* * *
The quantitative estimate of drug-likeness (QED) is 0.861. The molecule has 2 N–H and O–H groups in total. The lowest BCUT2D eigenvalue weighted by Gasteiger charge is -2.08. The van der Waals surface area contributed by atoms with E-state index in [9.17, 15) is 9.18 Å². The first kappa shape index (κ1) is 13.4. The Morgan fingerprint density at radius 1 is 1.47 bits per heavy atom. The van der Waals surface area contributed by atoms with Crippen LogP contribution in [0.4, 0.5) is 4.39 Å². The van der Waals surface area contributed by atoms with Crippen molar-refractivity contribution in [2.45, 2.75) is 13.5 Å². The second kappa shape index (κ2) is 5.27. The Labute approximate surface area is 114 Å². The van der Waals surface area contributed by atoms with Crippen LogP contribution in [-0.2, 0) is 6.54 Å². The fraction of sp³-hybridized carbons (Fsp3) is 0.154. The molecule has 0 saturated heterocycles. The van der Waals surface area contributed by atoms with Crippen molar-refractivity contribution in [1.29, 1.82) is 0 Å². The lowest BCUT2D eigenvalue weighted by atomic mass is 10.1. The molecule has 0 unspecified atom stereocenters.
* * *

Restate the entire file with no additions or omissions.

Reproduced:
The quantitative estimate of drug-likeness (QED) is 0.861. The molecule has 2 N–H and O–H groups in total. The lowest BCUT2D eigenvalue weighted by Gasteiger charge is -2.08. The van der Waals surface area contributed by atoms with E-state index in [9.17, 15) is 9.18 Å². The first kappa shape index (κ1) is 13.4. The Morgan fingerprint density at radius 1 is 1.47 bits per heavy atom. The van der Waals surface area contributed by atoms with Crippen LogP contribution in [0.4, 0.5) is 4.39 Å². The van der Waals surface area contributed by atoms with Crippen molar-refractivity contribution in [2.45, 2.75) is 13.5 Å². The second kappa shape index (κ2) is 5.27. The Labute approximate surface area is 114 Å². The van der Waals surface area contributed by atoms with Crippen LogP contribution in [-0.2, 0) is 6.54 Å². The fraction of sp³-hybridized carbons (Fsp3) is 0.154. The molecule has 0 saturated heterocycles. The van der Waals surface area contributed by atoms with Crippen molar-refractivity contribution in [1.29, 1.82) is 0 Å². The lowest BCUT2D eigenvalue weighted by atomic mass is 10.1. The molecule has 0 unspecified atom stereocenters.